Logo of Phnom Penh Post newspaper Phnom Penh Post - ‘Fine dining’ doesn’t fulfil its promise

‘Fine dining’ doesn’t fulfil its promise

Lighting glares above the tables.
Lighting glares above the tables. Charlotte Pert

‘Fine dining’ doesn’t fulfil its promise

Phnom Penh has no shortage of Italian food: there is the cosy, deli-style Piccolo Italia da Luigi; the crispy pizzas at Limoncello and the fabulous gnocchi at Opera Café, washed down with red wine and jazz. Caravan’s, which opened a month ago, promises to bring “Italian fine dining” to the table.

And promise there is: on Sihanouk Boulevard, close to Norodom, the restaurant offers a prime view of Independence Monument, glorious when lit up at night. But when I dined there with friends last week, I found there to be almost no substance behind the shiny façade.

The staff did their absolute best to be welcoming. Before we’d even stepped inside, two waiting staff eagerly bombarded us with questions and tripped over themselves to invite us in, as though to leave us to our own devices would risk us slipping through their fingers. When we sat down, they gathered around our table – the only one occupied – and stood watching. Unnerved, we moved nearer the door and further away from the bar, which was marginally more private.

Caravan’s tortellini a fungo: I couldn’t taste any mushroom.
Caravan’s tortellini a fungo: I couldn’t taste any mushroom. Charlotte Pert

As with the service, so much effort was put into the décor that it was affronting. The tables, draped in white tablecloths, are set in the style appropriate to a fine-dining experience. But it’s all chillingly ostentatious. Walls are painted a garish gold colour with a shiny veneer, paintings in a faux-Picasso style hang on the walls, and the lighting, mostly dark, glared above us at the tables. It felt as though we were on a film set that could collapse at any second.

A first glance at the menu’s high prices prompted an intake of breath: $6 to $8 for appetisers; pasta dishes that ranged between $8.50 and $27, and as much as $30 for a main course of meat or fish. A cut of Kobe beef steak was a whopping $67. But then again, it was fine dining I expected – more fool me.

Our main courses were disappointing – obscenely so, when taking the price into consideration. I ordered tortellini a fungo ($9.50), described on the menu as “mushroom tortellini stewed in a tomato sauce, butter, chopped parsley”. It was in fact a very ungenerous portion of what tasted like undercooked pasta from a tin, covered in Heinz tomato soup. I couldn’t taste any mushroom.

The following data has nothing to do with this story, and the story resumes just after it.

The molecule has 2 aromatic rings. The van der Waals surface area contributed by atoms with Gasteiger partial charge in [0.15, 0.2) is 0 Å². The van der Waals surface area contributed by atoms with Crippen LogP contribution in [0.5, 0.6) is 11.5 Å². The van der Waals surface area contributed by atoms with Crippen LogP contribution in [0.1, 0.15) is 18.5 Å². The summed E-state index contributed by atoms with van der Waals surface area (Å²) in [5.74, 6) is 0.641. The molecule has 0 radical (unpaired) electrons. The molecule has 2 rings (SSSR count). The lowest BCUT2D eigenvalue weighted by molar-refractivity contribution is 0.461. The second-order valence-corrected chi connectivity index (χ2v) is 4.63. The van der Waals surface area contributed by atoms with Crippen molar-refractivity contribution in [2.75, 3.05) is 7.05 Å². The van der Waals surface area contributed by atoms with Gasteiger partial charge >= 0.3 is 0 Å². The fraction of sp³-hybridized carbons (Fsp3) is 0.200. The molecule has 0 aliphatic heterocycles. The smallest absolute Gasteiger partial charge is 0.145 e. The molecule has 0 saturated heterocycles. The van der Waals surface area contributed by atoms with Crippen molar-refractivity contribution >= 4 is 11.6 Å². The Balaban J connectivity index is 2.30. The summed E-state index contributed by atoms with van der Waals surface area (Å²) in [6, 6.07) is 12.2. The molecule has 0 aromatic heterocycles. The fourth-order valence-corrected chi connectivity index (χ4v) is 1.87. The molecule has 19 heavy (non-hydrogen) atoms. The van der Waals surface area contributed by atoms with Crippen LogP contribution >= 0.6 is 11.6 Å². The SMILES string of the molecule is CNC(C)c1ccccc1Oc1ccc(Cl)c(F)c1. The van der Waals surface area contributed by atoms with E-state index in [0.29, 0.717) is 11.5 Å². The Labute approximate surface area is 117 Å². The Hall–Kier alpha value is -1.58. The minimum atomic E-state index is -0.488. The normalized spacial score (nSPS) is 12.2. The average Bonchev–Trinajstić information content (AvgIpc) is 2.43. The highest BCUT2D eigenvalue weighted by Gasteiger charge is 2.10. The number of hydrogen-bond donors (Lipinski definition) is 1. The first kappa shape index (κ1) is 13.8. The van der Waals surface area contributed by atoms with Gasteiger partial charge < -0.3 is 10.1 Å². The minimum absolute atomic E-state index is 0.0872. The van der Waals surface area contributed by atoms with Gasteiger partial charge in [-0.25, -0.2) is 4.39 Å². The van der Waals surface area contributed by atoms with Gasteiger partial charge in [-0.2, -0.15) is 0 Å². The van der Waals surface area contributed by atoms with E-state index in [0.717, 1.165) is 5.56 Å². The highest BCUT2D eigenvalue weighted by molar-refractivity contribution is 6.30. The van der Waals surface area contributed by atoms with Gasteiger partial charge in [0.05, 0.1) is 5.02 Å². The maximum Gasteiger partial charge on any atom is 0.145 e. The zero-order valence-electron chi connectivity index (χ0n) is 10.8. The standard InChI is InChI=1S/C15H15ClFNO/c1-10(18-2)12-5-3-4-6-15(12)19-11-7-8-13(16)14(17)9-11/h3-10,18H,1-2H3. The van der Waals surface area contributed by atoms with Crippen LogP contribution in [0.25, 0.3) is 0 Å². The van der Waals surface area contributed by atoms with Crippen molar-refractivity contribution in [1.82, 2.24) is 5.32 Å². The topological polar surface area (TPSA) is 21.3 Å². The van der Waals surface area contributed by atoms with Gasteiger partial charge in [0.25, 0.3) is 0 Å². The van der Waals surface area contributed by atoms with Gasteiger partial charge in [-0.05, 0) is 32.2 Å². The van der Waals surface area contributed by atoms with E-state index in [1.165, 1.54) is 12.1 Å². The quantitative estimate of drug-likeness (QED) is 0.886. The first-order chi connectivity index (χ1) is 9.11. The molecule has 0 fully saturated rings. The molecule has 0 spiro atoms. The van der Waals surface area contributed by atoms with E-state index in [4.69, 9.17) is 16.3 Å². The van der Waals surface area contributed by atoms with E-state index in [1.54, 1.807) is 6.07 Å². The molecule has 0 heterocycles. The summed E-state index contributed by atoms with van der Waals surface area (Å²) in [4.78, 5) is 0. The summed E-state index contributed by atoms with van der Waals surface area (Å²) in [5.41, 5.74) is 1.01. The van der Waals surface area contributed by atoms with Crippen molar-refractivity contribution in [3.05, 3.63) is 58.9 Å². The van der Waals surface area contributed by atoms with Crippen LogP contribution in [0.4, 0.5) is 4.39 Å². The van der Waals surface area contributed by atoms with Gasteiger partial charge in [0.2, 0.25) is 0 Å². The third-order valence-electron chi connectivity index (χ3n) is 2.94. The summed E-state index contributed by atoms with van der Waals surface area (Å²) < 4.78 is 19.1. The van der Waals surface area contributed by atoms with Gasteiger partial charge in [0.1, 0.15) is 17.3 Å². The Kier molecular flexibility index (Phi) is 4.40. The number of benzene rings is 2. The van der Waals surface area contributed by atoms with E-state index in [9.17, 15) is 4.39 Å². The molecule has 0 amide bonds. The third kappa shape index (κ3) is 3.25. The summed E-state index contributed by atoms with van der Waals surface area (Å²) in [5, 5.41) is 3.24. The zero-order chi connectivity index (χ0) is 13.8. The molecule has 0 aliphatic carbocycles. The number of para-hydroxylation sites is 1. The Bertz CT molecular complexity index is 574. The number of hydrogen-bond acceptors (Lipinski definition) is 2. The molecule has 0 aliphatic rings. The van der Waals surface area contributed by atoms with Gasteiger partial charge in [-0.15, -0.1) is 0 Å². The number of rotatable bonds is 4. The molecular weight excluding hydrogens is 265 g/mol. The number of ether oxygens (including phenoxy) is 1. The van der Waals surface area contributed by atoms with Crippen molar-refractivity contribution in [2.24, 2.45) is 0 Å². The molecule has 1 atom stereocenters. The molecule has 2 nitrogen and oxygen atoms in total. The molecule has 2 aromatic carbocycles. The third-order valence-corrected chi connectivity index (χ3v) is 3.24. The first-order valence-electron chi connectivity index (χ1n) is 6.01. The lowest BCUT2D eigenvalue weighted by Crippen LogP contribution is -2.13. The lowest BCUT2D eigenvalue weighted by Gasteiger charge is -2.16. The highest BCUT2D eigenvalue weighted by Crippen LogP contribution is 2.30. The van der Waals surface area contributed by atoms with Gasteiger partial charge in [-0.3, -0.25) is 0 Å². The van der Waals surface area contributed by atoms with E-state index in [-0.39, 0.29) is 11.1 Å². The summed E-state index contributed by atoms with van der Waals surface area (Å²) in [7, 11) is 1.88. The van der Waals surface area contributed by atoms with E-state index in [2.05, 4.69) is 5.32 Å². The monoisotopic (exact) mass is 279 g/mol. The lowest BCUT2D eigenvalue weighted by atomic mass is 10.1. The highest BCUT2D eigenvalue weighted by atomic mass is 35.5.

A friend’s salmone grigliato was flavourless and unseasoned and came with sides of a peculiar spinach puree and lumpy mashed potatoes. It cost $20.50. The torta al cioccolato caldo dessert didn’t prompt too many complaints, but at $12.50 it was more than double the price of similar dishes available elsewhere in the city.

I don’t know what kind of clientele Caravan’s is trying to draw in. In Phnom Penh, $80 between three people – a price that includes just two glasses of wine – is a lot of money for cuisine that is underwhelming to say the least. Management is going to have to push the views of the monument as a selling point unless the menu is drastically improved, and fast.

Caravan’s, #68 Sihanouk Boulevard.

MOST VIEWED

  • LPG gas explosion injures 13 people, including foreigners, in Siem Reap

    An explosion on Wednesday at a liquid petroleum gas (LPG) car and tuk-tuk refuelling station in Siem Reap city has left 13 people, including an American and a Briton, suffering burns. The seven most severely burned, including a provincial police officer, were sent to a Thai

  • Over 100 Chinese nationals to be deported for online scam

    The Ministry of Interior is planning to deport 128 Chinese nationals after they were arrested in Preah Sihanouk province on Wednesday for their alleged involvement in an online money extortion scam. Y Sokhy, the head of the Department of Counter-terrorism and Transnational Crime, told The Post

  • More than 800 people test positive for HIV in 2018

    The National Aids Authority (NAA) said more than 800 people tested positive for human immunodeficiency virus (HIV) last year, joining over 76,000 others aged between 15 and 49 in the Kingdom already infected with the virus. The spread of HIV/AIDS in the Kingdom is showing few signs of

  • Rainsy vow to return on Nov 9 dismissed as ‘political warfare’

    An announcement from the Supreme Court-dissolved Cambodia National Rescue Party (CNRP) that its “acting president” Sam Rainsy would return to the Kingdom on November 9 was dismissed on Sunday as “political warfare”. The CNRP made the announcement on Friday after a permanent committee meeting chaired by